I managed to get out on the open road this morning for a quick blast in the rain with two other BSCC chums, Sam and Ed. The ride was made more eventful by Sam’s extremely shonky and useless disc brake set-up, worn away by 2000 miles of heavy commuting. We had to ride on ahead on faster sections and shout warnings to give him enough braking time.
Most of the club’s road race contingent are out in Majorca enjoying the sun (or snow, judging by today’s pics, hahaha) and wearing their best pro kit. It looks terrific and i’d really like to head over there* one day to get some sunny winter miles in, mixing it up with the pros. Well, hitting max heart rate in order to tag along on their recovery rides.
Despite the persistent rain and grimy filth encrusting the lanes, it was a really enjoyable ride. The weather might be closing in tomorrow, in which case it’s back to the rollers. I’m more than a little bit alarmed that the start sheet for the first race of the season has now been issued. I have both speed to find and weight to lose.
*apologies to any early readers for the horrific typo (even worser than usual)
Dundry Hill sits silently on the outskirts of Bristol, luring unsuspecting cyclists to their doom. It offers up 4 different ascents of varying degrees of steepness. The climb up from Queens Road is the beast of the litter. It’s known simply as ‘the steepside’, but is also called ‘Broad Oak Hill’, and it pitches up alarmingly. East Dundry is reputedly even worse, with a scarred and pitted road surface and a savage gradient. I have fond memories of trying to ride up it on a 60″, but being unable to sit down because it was too steep, and unable to stand up because of the most ridiculous wheelspin. It didn’t help that the tyre tracks looked like they’d been carved by chariots and the road was smeared with cowshit. In stark contrast, the ‘easiest’ takes in Highdridge road and climbs gently for about a mile before throwing in three short, sharp ramps and a nasty bend. This last one was the setting for an atypical ‘guerilla’ hill climb this afternoon, laid on by the mighty Hamilton Wheelers.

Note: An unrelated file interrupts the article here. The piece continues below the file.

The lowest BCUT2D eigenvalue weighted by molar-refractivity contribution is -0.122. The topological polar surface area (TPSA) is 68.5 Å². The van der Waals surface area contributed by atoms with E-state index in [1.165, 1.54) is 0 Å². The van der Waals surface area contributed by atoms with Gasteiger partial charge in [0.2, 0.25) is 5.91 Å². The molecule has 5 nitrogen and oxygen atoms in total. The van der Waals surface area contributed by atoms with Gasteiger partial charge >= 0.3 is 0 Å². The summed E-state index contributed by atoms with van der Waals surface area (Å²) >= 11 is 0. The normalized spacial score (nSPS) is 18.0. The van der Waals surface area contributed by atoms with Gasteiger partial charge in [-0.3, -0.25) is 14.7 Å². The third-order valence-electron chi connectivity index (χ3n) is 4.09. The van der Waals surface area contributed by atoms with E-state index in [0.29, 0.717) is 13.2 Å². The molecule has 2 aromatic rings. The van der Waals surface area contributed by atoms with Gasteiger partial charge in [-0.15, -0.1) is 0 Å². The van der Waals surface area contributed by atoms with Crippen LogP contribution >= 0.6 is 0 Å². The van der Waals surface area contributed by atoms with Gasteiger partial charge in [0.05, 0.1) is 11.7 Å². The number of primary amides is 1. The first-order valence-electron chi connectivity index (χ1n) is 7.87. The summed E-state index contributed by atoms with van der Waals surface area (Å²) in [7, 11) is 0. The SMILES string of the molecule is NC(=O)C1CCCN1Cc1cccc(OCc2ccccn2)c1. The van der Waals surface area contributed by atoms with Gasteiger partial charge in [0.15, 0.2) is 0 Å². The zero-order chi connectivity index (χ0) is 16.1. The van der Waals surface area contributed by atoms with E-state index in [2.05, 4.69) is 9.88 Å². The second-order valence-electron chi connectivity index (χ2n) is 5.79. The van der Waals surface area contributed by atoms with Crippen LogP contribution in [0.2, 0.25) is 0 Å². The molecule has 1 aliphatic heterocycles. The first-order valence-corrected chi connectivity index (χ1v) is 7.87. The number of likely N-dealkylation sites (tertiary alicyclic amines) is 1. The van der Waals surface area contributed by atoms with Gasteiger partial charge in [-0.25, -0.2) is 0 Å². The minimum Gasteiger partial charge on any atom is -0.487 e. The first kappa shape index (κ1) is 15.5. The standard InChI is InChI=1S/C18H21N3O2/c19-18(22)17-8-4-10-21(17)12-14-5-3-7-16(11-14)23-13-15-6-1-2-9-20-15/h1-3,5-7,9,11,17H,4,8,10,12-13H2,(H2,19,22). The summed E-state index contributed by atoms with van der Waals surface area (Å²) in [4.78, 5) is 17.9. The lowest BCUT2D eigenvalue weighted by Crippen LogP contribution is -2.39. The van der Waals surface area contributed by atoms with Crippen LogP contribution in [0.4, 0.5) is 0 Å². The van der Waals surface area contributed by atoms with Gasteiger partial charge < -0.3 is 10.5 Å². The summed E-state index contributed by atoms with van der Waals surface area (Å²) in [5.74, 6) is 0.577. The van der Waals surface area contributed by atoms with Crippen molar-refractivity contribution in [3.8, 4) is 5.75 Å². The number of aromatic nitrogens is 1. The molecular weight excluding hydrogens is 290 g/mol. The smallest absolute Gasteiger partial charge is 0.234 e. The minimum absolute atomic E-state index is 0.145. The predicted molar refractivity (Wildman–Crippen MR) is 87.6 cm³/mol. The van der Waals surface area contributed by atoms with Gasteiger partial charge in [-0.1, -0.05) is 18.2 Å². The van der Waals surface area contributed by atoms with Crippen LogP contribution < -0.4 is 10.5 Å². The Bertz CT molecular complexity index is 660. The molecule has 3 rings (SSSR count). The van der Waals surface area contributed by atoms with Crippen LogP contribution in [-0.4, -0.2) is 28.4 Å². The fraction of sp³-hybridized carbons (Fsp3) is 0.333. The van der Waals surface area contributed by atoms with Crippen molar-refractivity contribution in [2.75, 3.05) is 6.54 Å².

It attracted around 45 riders, divided into 3 categories: pros, bros and girls. To qualify for the pros you had to have ridden either a CTT or BC race at some point. It’s a loose interpretation of the word ‘pro’, but with my palmares (audible chortle) I was happy to ride with the other ringers. It was essentially a hillclimb with riders off at minute intervals. There were some added bonuses, including some hand-ups along the way.
I was off near the end with the other pseudopros (sounds like something taken as part of a TUE). The weather was lovely, in fact it’s been a particularly lush weekend to be out on the bike. Despite yesterday’s races, or perhaps in spite of, I felt really good and the legs were working well. I went out fairly steadily on the first bit where there isn’t much of a gradient, there’s only so much you can do with a 65″ gear before the bike transforms into torture device. I waited until the left turn for strawberry lane, maybe a bit before, then i went full gas. I grabbed a dollar and felt really pleased with myself for doing so, then carried on up to the finish where a stonking great crowd had amassed to watch the riders. There was a surge of noise and it was all over in about 5 minutes and 40 seconds.
Lucy Walker absolutely blasted up to take the girls’ prize with a savage 7 minutes something. She will go well on Burrington. Dan Alford took the bros’ category with a pre-meditated assault on the climb and a time which would have got second in the pros, coming in with a 6.45 or thereabouts.
It was a fantastic end to the weekend and great fun. Events like these, run slightly surreptitiously and open to anyone, represent the first steps in competitive cycling for many people and it was clear that some people were getting the bug. In fact, my first race of sorts was a hilly alley cat three stage thing in Bath. Having had some completely unexpected success i figured i may as well enter CTT hill climb. I then had a further bout of completely unexpected success. I have had three years since where competitive cycling has been a defining feature of my life and a constant source of happiness and wonderment.